The mark of a great coordinator is the ability to create advantages through clever scheming, and the Packers' dismantling of the Cowboys only enhanced Capers' reputation as a creative force.

Nemesis in disguise

Asante Samuel reprised his role as Peyton Manning's biggest nemesis in the Eagles' 26-24 win over the Colts. He has always been a ball hawk, but defensive coordinator Sean McDermott creatively took advantage of Samuel's skills and instincts by switching the corner's responsibilities in coverage during the final stages of the game.

On his clinching interception, Samuel aligned over Pierre Garcon in his customary cornerback position against the slot formation on his side. However, he walked back to a deeper depth prior to the snap, and exchanged responsibilities with Quintin Mikell upon the snap. Samuel played over the top as a half-field safety with the Mikell and nickel corner Joselio Hanson playing trail technique underneath Garcon and Blair White. Manning read the man coverage over the slot, and floated a pass down the middle to White. Samuel, however, is reading Manning's eyes and quickly races over to pick off the pass before White can make a play on the ball. Samuel's awareness was on full display here, but it was McDermott's deployment of Samuel in a hybrid two-man look that led to the critical turnover.

Key to resurgence in Oakland

If you're looking for a key to the Oakland Raiders' surprising surge, then you should set your sights on the vastly improved defensive line. The unit, which features tackles Richard Seymour and Tommy Kelly and ends Lamarr Houston and Matt Shaughnessy, is a collection of athletic freaks that dominate at the point of attack.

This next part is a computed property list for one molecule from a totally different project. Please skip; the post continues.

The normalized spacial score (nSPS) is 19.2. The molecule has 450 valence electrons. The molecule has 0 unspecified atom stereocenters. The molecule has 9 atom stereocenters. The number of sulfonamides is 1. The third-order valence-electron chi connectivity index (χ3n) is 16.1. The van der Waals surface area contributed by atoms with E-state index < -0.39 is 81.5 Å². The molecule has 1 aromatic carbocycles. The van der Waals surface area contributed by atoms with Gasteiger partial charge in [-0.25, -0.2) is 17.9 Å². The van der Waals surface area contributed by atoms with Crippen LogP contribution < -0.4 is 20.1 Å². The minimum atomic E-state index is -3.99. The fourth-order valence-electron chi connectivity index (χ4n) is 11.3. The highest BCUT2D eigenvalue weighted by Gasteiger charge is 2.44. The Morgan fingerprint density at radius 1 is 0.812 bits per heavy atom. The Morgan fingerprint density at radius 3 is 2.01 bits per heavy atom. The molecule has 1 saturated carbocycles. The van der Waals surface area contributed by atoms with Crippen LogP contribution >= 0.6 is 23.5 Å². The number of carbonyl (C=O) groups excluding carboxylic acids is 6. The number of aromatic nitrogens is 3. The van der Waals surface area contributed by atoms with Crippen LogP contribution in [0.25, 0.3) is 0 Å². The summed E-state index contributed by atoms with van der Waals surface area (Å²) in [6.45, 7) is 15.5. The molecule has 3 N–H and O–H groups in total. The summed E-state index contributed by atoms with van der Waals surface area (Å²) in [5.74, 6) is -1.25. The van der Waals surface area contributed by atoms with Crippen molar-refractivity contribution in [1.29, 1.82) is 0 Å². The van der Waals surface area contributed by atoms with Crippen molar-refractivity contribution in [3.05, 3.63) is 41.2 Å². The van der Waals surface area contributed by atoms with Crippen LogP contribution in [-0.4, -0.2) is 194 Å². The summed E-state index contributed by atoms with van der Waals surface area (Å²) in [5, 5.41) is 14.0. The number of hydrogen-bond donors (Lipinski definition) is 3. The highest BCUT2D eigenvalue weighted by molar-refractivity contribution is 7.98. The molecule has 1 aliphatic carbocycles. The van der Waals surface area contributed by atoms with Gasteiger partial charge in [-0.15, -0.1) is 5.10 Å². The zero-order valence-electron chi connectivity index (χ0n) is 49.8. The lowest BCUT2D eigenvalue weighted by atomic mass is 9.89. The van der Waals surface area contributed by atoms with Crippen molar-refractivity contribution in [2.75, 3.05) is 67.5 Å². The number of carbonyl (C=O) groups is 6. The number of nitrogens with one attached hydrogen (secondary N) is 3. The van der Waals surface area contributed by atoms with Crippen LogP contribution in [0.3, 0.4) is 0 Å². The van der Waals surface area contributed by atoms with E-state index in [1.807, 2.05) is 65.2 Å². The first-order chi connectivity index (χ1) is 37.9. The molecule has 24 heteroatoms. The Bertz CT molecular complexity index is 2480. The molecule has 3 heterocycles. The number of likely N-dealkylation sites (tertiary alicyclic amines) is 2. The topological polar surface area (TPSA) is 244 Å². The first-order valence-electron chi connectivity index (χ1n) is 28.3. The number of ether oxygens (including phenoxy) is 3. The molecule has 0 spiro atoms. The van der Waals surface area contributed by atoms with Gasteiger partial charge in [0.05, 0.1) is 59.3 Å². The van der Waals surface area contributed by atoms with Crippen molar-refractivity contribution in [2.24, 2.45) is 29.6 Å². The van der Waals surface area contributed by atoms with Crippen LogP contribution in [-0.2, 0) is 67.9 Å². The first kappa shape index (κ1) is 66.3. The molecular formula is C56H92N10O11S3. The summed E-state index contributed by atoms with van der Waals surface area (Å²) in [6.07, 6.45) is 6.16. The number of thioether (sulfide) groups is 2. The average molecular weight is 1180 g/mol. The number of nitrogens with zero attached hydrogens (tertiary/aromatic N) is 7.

Seymour spearheads the attack with his power and quickness, but it's his relentless effort that sets the tone. Kelly acts as the hammer on the inside, and his ability to function as a run stopper eliminates the ground game between the tackles. Houston and Shaughnessy are stout players on the edges with the quickness to seamlessly transform into rushers in passing situations.

Coordinator John Marshall has helped the unit by mixing in a handful of blitzes with OLB Kamerion Wimbley or a variety of defensive backs coming off the edges to create one-on-one matchups for the defensive line. Seymour, Kelly, Houston and Shaughnessy have produced 16 of the team's 27 sacks.

The battering of the quarterback has not only been effective at snuffing out drives, but it has created an intimidating effect that has altered the way that opponents attack the defense. As a Seattle Seahawks' personnel executive told me, the Raiders' defensive line "bullies" you upfront and dares you to swing back.